A utility pole overlooking Crystal Cove State Park — which Coastal Commission staff said significantly degraded public views — has been removed.
“It’s gone,” said Ken Kramer, a state park district superintendent. “It was taken down sometime last week.”
Kramer did not know who removed the 30-foot metal pole. The pole was placed by the NextG telecommunications company with a February 2010 permit from the California Department of Transportation.
State park officials and members of the public complained about the pole, and during a Newport Beach City Council meeting in July, then Mayor Keith Curry told NextG officials that their pole, and requests to add even more poles, was “about as offensive to as many people in the city as it could possibly be.” (Read our story here.)
The California Coastal Commission had posted a notice of pending permit on the pole, and NextG officials said they might consider moving the pole across the street to the inland side of East Coast Highway. In March, however, Coastal Commission staff said there no longer was a pending permit for the pole; read our story here.
In a letter dated April 8, the Coastal Commission wrote to NextG and said the pole did not comply with the California Coastal Act.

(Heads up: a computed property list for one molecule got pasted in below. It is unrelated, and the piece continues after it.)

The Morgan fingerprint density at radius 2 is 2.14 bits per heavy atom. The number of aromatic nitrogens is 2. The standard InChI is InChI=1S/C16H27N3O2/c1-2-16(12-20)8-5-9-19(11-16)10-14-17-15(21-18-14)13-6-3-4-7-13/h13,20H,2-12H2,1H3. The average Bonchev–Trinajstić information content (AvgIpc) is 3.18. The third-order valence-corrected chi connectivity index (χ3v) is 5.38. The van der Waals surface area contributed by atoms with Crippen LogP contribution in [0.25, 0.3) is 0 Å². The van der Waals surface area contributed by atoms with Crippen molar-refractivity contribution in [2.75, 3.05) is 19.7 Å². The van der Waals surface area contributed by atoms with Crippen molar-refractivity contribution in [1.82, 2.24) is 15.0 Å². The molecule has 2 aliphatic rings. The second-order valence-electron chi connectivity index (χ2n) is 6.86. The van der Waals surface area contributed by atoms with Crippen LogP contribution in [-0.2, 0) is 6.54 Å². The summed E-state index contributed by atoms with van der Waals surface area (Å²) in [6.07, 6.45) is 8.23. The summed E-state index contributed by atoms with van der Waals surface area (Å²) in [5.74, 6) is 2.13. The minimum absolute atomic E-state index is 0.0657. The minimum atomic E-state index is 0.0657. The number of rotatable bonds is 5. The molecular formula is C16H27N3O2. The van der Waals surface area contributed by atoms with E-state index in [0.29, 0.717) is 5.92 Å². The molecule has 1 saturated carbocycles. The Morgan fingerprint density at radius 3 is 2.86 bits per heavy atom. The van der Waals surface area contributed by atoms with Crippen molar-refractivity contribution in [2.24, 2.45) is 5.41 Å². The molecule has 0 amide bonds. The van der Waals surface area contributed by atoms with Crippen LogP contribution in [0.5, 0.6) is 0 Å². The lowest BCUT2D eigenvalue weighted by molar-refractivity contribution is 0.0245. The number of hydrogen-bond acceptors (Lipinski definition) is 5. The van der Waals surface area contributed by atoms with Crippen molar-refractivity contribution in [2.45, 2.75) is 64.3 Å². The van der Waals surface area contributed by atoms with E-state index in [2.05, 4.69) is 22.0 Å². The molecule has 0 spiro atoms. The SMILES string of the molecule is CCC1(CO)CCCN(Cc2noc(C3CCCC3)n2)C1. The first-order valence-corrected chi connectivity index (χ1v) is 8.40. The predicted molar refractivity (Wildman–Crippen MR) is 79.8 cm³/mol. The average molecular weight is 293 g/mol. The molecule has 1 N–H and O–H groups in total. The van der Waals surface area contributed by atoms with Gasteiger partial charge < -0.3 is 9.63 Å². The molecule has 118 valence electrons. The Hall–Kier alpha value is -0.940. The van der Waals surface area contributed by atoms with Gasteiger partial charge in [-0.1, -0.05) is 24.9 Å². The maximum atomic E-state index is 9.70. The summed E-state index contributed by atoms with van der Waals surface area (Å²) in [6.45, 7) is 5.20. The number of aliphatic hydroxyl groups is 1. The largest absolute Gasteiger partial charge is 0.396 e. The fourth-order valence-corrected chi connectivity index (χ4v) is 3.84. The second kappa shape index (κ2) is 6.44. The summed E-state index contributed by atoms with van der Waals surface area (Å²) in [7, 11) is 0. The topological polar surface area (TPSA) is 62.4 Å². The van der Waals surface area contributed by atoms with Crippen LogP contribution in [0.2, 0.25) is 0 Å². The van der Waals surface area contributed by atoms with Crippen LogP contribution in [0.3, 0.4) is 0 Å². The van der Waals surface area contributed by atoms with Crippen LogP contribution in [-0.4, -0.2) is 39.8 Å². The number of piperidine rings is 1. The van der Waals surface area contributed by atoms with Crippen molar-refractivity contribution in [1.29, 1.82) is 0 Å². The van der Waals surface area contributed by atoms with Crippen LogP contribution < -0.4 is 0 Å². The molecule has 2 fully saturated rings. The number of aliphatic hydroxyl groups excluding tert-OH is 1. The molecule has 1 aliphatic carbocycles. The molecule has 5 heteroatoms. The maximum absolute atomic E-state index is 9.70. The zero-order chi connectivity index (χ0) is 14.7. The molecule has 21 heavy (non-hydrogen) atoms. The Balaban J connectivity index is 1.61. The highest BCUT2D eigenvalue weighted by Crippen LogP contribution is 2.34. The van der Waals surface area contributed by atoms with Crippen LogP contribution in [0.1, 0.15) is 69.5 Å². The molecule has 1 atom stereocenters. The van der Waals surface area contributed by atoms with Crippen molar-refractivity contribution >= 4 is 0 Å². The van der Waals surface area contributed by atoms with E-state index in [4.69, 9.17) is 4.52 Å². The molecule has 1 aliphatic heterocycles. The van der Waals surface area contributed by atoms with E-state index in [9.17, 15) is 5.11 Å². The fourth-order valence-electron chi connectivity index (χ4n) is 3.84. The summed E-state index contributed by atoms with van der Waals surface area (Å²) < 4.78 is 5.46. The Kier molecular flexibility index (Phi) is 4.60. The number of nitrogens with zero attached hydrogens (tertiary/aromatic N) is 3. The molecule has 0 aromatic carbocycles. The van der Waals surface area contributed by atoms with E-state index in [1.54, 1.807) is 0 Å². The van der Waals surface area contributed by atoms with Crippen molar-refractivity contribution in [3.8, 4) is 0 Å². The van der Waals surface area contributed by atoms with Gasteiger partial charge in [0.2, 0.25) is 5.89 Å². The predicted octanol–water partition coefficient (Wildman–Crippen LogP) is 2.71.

“No CDP (coastal development permit) was issued for the installation of a utility pole in this location; therefore, its presence constitutes a violation of the Coastal Act,” the letter states.
“Additionally, the location of this pole significantly impacts the scenic landscape by obstructing public views of the sea and degrading visual resources along Pacific Coast Highway including views of surrounding bluffs and state park,” the letter states.
The letter also states that thousands of daily commuters, recreationalists, sightseers and beach visitors enjoy the view, which has been designated as “Visually Significant Land” in the Newport Beach Local Coastal Plan.
“As a result, Crystal Cove State Park now comprises one of the most extensive areas of open coastal shelf in Newport Beach,” the letter sates. “Unfortunately, the subject utility pole is not visually compatible with the character of the surrounding region…”
The letter gave NextG a deadline of April 22 to contact Coastal Commission staff to discuss the pole’s removal.
NextG officials did not reply to an email seeking information and comments for this story.
“We are pleased that the pole has been removed and that the coastal view shed has been restored,” Kramer said. “That’s what we were after.”
Photos courtesy of Ken Kramer.